PMA Members Testify Against Proposed Copper-Alloy Tariffs

The United States has been engaged in an ongoing dispute with the European Union (EU) regarding EU subsidies to Airbus. The U.S. has initiated a Section 301 investigation to enforce its rights in the dispute that could result in high tariffs on a range of EU imports. The United States Trade Representative (USTR) published a list of EU exports that could face a 100-percent tariff that included copper-based alloys from the European Union. Tariffs on these imported alloys would be devastating to many PMA members because there are no U.S. mills that can replace these products.

PMA is taking a lead in opposing these tariffs. PMA President David Klotz and several PMA members, including Dan Kendall, president, ABC Metals; Charles Bernard, president, Eagle Metals; and Michael Jemison, chairman, Heyco Metals, testified in Washington, D.C., at an August 5 hearing about the proposed tariffs organized by the office of the USTR. In their testimonies, PMA members strongly urged the USTR not to impose tariffs on copper-based alloy metals from the EU because the United States simply does not manufacture these critical inputs to the quality or specifications needed by customers. They warned that imposition of tariffs would likely lead to manufacturers moving to offshore production.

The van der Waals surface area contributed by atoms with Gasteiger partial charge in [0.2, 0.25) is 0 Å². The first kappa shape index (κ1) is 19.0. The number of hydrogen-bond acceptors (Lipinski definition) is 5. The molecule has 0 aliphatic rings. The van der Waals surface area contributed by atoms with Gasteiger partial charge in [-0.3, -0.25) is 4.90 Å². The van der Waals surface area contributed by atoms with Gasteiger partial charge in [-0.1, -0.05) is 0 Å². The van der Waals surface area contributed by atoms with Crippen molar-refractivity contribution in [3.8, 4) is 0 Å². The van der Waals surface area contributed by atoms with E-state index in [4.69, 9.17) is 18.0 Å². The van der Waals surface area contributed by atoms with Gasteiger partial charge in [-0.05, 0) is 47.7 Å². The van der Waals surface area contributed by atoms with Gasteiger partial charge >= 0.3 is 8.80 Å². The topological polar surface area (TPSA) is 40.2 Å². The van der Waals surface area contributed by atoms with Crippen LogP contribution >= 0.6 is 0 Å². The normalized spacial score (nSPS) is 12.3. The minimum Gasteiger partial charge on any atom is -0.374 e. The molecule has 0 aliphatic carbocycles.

Following the hearing, David Klotz and the several of the PMA members visited National Public Radio where they were interviewed by NPR’s senior economics correspondent about the proposed tariffs. They also were interviewed later in the day by the D.C. Bureau Chief for the Pittsburgh Post-Gazette. PMA will continue to work in Washington on behalf of members to urge the government to not impose tariffs on copper-alloy imports from the EU. USTR will publish a final list of product if it decides to move forward. The timeline is not set at this time but a final decision will likely come after the World Trade Organization (WTO) make its determination on the amount of countermeasures the United States may impose on the EU.


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